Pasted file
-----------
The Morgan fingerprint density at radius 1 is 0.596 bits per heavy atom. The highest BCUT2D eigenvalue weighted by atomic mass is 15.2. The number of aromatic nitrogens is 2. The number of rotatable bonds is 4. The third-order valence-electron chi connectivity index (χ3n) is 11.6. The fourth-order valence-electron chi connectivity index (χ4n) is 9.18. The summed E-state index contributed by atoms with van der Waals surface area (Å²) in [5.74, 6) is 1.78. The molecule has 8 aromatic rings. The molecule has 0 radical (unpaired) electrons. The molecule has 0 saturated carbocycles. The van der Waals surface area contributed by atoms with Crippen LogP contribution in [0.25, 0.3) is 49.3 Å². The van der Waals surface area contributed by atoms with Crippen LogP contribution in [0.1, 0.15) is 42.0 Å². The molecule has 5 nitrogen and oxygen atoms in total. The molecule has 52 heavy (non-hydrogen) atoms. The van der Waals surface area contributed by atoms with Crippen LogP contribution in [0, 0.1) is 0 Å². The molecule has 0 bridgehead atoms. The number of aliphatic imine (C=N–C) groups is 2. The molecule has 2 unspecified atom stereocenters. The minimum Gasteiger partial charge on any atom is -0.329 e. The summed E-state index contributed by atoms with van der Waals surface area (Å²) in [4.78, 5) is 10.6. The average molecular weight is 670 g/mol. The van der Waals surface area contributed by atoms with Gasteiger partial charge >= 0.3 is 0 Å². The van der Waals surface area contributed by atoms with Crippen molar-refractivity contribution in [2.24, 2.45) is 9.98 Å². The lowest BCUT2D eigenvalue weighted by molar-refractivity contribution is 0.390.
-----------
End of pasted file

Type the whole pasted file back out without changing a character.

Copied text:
The Morgan fingerprint density at radius 1 is 0.596 bits per heavy atom. The highest BCUT2D eigenvalue weighted by atomic mass is 15.2. The number of aromatic nitrogens is 2. The number of rotatable bonds is 4. The third-order valence-electron chi connectivity index (χ3n) is 11.6. The fourth-order valence-electron chi connectivity index (χ4n) is 9.18. The summed E-state index contributed by atoms with van der Waals surface area (Å²) in [5.74, 6) is 1.78. The molecule has 8 aromatic rings. The molecule has 0 radical (unpaired) electrons. The molecule has 0 saturated carbocycles. The van der Waals surface area contributed by atoms with Crippen LogP contribution in [0.25, 0.3) is 49.3 Å². The van der Waals surface area contributed by atoms with Crippen LogP contribution in [0.1, 0.15) is 42.0 Å². The molecule has 5 nitrogen and oxygen atoms in total. The molecule has 52 heavy (non-hydrogen) atoms. The van der Waals surface area contributed by atoms with Crippen LogP contribution in [0, 0.1) is 0 Å². The molecule has 0 bridgehead atoms. The number of aliphatic imine (C=N–C) groups is 2. The molecule has 2 unspecified atom stereocenters. The minimum Gasteiger partial charge on any atom is -0.329 e. The summed E-state index contributed by atoms with van der Waals surface area (Å²) in [4.78, 5) is 10.6. The average molecular weight is 670 g/mol. The van der Waals surface area contributed by atoms with Gasteiger partial charge >= 0.3 is 0 Å². The van der Waals surface area contributed by atoms with Crippen molar-refractivity contribution in [2.24, 2.45) is 9.98 Å². The lowest BCUT2D eigenvalue weighted by molar-refractivity contribution is 0.390.